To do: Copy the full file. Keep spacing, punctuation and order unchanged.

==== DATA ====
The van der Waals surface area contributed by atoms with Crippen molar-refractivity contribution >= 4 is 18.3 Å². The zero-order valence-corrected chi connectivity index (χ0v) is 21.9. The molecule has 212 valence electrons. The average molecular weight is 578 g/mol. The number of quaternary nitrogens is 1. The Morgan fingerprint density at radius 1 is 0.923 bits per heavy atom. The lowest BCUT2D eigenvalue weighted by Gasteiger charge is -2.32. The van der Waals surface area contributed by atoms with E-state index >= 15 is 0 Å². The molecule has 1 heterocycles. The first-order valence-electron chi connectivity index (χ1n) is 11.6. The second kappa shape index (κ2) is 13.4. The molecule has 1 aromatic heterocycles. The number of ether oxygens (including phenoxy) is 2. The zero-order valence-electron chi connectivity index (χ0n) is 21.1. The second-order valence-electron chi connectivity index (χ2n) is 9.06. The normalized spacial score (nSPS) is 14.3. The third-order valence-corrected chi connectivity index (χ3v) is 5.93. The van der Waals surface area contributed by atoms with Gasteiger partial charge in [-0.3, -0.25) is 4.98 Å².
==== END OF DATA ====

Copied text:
The van der Waals surface area contributed by atoms with Crippen molar-refractivity contribution >= 4 is 18.3 Å². The zero-order valence-corrected chi connectivity index (χ0v) is 21.9. The molecule has 212 valence electrons. The average molecular weight is 578 g/mol. The number of quaternary nitrogens is 1. The Morgan fingerprint density at radius 1 is 0.923 bits per heavy atom. The lowest BCUT2D eigenvalue weighted by Gasteiger charge is -2.32. The van der Waals surface area contributed by atoms with E-state index >= 15 is 0 Å². The molecule has 1 heterocycles. The first-order valence-electron chi connectivity index (χ1n) is 11.6. The second kappa shape index (κ2) is 13.4. The molecule has 1 aromatic heterocycles. The number of ether oxygens (including phenoxy) is 2. The zero-order valence-electron chi connectivity index (χ0n) is 21.1. The second-order valence-electron chi connectivity index (χ2n) is 9.06. The normalized spacial score (nSPS) is 14.3. The third-order valence-corrected chi connectivity index (χ3v) is 5.93. The van der Waals surface area contributed by atoms with Gasteiger partial charge in [-0.3, -0.25) is 4.98 Å².